2. To assess whether changes in microvascular flow over time, and thus early coronary disease, can be followed noninvasively by CMR. The hypothesis is that changes in microvascular function measured noninvasively with CMR will predict invasive measurements using CFR and that improvements in microvascular function will predict plaque stabilization and/or regression as measured by IVUS.
3.To assess whether risk factors for coronary artery disease, both known and novel, predict quantitative and qualitative plaque characteristics on IVUS and alterations in myocardial blood flow on CMR and CFR. As CMR has the ability to detect global dysfunction, as opposed to current commonly used noninvasive techniques, the hypothesis is that risk factors for cardiovascular disease will predict disease burden on IVUS as well as CMR and CFR and that improvements in risk factors will predict improvements on invasive and noninvasive measurements.

Project 2: Mechanism of Acute Coronary Syndromes in Premenopausal Women
Brief description: The prevalence of cardiovascular disease and myocardial infarction is higher in men compared to women for every age group. Despite this, women have a 2-fold increase in cardiovascular mortality compared to men. This increase in mortality cannot be explained by age, comorbidities, therapy, or revascularization. Further, women are more likely to have a larger symptom burden for a given amount of angiographically detectable disease. Many women without angiographically detectable disease have demonstrable ischemia and an increase in adverse cardiovascular events. It has been suggested that this may be due to microvascular dysfunction, a composite of endothelial dysfunction, abnormal blood cell rheology, and abnormal blood cell viscosity. It has been demonstrated in women by intravascular ultrasound (IVUS) that large amounts of plaque can be stored in the artery wall prior to overt stenosis formation and that this plaque may contribute to dysfunction in the microvasculature measured invasively during cardiac catheterization. It has been suggested that this process may be more active in cardiovascular disease in women, particularly in the presence of the metabolic syndrome. It has further been suggested that women often develop acute coronary syndromes in mostly fibrous areas via plaque erosion as opposed to plaque rupture in lipid rich areas. This appears to be particularly true in premenopausal women. It is not completely understand what differences exist between men and women in terms of plaque composition and intimal changes during acute coronary syndromes that drive the increased morbidity and mortality in women. In order to initiate proper therapy in women, a better understanding is needed of the pathophysiology of coronary artery disease in the female gender. Technology now exists that will allow both visualization of the artery composition and the luminal surface. Intravascular ultrasound (IVUS-VH) with virtual histology capabilities allows in vivo characterization of plaque type. Optical coherence tomography (OCT) further allows a more detailed view of the luminal surface of the artery and can identify areas of plaque erosion and white thrombus. Together, these tools represent a powerful method whereby to fully examine differences in plaque characteristics between men and women, potentially redirecting therapy.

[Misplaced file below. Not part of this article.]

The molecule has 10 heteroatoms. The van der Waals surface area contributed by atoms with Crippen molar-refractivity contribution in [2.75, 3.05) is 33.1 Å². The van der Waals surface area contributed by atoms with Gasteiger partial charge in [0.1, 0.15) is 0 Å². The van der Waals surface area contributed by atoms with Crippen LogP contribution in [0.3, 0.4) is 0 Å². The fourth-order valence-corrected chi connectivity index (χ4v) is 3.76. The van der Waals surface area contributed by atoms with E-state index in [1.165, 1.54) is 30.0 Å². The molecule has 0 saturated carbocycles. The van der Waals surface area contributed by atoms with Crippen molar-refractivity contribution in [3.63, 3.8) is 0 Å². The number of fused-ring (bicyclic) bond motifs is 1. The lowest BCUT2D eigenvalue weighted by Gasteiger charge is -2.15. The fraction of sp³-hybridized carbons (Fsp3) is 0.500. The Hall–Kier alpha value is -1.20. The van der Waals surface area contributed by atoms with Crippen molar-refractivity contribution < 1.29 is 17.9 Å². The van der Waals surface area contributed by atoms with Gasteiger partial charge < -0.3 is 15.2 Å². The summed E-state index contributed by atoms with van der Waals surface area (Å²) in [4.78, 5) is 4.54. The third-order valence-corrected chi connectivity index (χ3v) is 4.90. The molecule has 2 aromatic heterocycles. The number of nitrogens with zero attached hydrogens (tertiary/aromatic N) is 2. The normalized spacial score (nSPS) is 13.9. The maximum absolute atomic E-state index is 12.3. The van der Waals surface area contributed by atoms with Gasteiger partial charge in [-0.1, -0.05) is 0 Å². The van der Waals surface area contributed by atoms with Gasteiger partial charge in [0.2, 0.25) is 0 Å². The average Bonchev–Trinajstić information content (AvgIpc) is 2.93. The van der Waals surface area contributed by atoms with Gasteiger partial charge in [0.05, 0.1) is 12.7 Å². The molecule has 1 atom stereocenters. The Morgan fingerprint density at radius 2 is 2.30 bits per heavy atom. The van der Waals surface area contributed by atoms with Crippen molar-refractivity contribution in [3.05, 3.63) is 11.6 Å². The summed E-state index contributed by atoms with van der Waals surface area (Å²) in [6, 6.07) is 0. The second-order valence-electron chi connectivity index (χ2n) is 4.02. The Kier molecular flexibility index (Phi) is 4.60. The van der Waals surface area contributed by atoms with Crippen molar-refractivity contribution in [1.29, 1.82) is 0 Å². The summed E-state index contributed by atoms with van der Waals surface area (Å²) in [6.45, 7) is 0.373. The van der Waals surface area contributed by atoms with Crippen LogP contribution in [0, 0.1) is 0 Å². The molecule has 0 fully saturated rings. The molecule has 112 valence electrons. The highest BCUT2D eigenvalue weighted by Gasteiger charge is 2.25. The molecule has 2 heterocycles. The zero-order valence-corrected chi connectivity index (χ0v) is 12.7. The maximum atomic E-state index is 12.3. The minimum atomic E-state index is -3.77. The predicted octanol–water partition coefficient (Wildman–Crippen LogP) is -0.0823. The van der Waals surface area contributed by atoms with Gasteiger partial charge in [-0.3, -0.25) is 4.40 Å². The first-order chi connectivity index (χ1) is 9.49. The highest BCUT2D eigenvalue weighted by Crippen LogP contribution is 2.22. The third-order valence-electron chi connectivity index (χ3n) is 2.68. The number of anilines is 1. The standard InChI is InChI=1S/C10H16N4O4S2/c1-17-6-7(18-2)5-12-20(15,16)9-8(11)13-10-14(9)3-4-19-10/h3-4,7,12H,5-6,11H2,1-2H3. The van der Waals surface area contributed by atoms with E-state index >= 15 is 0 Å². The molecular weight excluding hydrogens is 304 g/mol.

Further, populations in studies of drug therapy and risk factor modification in the arena of cardiovascular disease have been predominantly male. Further study is needed to determine if current therapy for cardiovascular risk factor reduction is as affective in women as compared to men at the level of the plaque.

The overall hypothesis of this study is that plaque morphology in acute coronary syndromes will differ significantly between premenopausal women and age-matched men and that measurement of traditional cardiovascular risk factors will be less predictive of findings on IVUS and OCT in premenopausal women compared to men.

Specific aims:
1. To demonstrate that IVUS and OCT, used together, can successfully differentiate plaque characteristics in men and premenopausal women with acute coronary syndromes.
2. To assess whether traditional risk factors predict quantitative and qualitative findings on IVUS and OCT in men and women.
3. To investigate if novel risk factors may be linked to acute coronary syndromes in women.

Selected Publications